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This page gives an overview of the basic components required for implementing a small wind-driven energy generation system.

A Real Energy Alternative                                          

The wind that blows through the trees, flies our kites, powers our sailboats, and so much more can power our homes and eliminate our utility bills. Wind energy has come of age and it's use is expanding around the world. We invite you to join the wind revolution.

Here is some basic information to help you make decisions regarding investing in Wind Generated Energy.

Once you have verified that there is adequate wind at your intended site you can consider installing:

And don’t forget, wind turbines aren’t only for generating power...they are ideal for pumping water, either for irrigation or for drinking!

Individual Home-Sized system requirements:

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Systems for home use (whether on or off-grid) are comprised of three main components: a wind turbine (and tower), an inverter, and a battery bank.

Wind Turbine - The tower mounted wind turbine produces unregulated alternating current which is converted into constant level DC voltage. This is fed into a battery bank for storage when the wind is not blowing and into an inverter which converts it to household AC voltages. The tower is not included in system pricing since it is usually more economical for the user to procure the materials necessary from a local hardware supplier. Discuss tower options with your system supplier as they can provide valuable information regarding your options.

Towers are usually constructed from Schedule 40 pipe that varies in diameter from 2" to 5" depending on the size of the turbine. The pipe is fitted with guy wires and pulled up onto a concrete base. Free-standing lattice towers can also be erected however they will increase the overall cost of the installation.  Tower kits are available from various suppliers, and provide everything but the pipe. These range in price depending on height.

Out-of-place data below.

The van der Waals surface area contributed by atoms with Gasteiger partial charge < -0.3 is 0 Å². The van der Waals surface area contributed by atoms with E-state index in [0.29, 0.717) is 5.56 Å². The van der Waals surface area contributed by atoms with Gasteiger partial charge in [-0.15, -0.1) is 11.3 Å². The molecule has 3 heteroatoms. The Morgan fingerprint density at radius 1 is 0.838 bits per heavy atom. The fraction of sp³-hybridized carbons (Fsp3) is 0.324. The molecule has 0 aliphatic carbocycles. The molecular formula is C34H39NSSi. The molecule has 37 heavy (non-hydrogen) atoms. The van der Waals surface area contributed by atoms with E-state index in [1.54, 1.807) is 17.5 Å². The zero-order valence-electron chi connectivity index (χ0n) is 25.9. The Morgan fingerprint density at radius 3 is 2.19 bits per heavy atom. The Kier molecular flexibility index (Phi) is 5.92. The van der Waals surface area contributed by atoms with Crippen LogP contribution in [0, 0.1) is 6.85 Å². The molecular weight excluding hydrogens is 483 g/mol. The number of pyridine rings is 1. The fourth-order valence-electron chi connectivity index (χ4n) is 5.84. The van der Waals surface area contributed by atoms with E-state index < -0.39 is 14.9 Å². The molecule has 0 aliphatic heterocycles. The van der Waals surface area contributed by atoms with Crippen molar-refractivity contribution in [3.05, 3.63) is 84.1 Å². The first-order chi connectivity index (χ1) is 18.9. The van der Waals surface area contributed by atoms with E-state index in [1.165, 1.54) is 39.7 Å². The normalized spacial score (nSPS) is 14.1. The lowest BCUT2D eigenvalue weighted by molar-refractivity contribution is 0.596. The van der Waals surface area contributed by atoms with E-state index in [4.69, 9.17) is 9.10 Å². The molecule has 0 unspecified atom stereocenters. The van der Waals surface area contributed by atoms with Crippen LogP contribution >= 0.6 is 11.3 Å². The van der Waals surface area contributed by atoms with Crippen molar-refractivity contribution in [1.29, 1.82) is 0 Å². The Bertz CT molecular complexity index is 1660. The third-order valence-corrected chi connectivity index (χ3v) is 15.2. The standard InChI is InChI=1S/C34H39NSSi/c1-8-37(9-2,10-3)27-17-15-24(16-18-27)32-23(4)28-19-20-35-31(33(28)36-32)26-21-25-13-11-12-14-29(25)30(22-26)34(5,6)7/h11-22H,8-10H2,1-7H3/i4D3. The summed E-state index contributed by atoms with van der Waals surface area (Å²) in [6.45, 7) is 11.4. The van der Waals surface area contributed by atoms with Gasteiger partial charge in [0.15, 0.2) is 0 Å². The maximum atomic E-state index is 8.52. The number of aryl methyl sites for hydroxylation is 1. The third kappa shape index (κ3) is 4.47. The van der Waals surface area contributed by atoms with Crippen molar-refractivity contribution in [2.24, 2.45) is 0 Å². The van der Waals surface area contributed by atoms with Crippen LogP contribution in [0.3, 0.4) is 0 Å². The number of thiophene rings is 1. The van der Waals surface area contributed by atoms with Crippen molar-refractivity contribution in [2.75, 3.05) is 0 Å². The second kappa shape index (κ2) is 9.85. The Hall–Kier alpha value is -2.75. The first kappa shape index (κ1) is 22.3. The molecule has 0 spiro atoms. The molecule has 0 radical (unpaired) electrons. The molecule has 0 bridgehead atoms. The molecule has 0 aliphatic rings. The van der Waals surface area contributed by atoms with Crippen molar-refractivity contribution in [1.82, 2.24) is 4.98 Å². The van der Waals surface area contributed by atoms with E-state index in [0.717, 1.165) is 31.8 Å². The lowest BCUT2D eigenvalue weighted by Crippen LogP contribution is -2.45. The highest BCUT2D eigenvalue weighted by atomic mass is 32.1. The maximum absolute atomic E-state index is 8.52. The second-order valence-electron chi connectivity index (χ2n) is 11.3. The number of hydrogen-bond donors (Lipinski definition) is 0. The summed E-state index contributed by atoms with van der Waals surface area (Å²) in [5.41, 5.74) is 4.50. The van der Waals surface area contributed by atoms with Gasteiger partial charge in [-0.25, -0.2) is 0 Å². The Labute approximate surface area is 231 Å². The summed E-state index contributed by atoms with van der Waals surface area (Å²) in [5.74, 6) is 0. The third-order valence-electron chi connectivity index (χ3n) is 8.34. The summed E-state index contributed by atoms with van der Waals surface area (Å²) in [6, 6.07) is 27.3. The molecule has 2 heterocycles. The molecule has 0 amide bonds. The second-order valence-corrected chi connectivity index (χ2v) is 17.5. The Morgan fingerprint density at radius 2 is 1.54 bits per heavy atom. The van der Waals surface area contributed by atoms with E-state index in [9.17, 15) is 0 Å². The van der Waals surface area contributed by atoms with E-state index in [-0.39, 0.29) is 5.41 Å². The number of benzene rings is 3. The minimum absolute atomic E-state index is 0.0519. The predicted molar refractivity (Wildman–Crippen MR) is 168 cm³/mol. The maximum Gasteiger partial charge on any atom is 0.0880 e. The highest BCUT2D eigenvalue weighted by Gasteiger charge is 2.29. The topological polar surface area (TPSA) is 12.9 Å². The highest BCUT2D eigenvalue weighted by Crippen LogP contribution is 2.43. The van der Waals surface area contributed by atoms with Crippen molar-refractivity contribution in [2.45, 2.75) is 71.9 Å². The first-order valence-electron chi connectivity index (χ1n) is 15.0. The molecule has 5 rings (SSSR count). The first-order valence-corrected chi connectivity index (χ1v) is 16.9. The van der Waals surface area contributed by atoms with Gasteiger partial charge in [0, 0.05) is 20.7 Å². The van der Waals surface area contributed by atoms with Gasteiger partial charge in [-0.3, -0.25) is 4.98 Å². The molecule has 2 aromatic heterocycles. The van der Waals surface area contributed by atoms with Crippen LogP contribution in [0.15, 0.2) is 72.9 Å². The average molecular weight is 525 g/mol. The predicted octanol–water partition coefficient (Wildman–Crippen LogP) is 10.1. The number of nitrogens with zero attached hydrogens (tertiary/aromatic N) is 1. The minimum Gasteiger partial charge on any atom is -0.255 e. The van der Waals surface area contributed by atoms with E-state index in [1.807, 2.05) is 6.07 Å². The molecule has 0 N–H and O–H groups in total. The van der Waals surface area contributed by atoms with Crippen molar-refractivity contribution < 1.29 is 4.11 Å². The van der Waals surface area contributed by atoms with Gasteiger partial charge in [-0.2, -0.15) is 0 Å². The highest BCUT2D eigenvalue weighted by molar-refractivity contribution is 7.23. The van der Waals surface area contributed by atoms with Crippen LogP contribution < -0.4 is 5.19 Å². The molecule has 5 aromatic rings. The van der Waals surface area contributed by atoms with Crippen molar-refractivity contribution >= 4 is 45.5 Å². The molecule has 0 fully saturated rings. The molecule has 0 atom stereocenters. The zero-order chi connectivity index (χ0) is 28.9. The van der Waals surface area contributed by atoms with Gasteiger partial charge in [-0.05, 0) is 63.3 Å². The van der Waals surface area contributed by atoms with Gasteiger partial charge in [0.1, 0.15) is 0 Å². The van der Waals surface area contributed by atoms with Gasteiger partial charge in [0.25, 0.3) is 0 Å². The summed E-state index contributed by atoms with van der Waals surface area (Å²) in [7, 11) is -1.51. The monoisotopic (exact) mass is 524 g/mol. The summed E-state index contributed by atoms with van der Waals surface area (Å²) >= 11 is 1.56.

Inverter - Inverters are available in a variety of capacities and options that will affecting pricing. Some are simple manually operated units, others are programmable with special battery charging features and automatic line switchover functions. The inverter makes it possible to use standard appliances and lighting. If the the user decides not to use an inverter, specialty DC appliances can be obtained from some suppliers but they are not widely sold and often cost much more than standard consumer models. For this reason, an investment in an inverter is recommended.

The size of the inverter depends on the total expected electrical load. To determine load, add total electrical consumption of all appliances and lights expected to be run simultaneously (this will be your minimum requirement).

Battery Bank - Batteries are usually available through a local distributor. Golf cart or marine deep cycle batteries are both good options. Batteries present difficulties in shipping since they are classified as hazardous because of the acid used in them, and of course they are very heavy!

Village-scale systems:

Systems for village use will require the same basic components mentioned above, though on a larger scale depending upon power demands. Consult your supplier regarding specific components needed for your situation.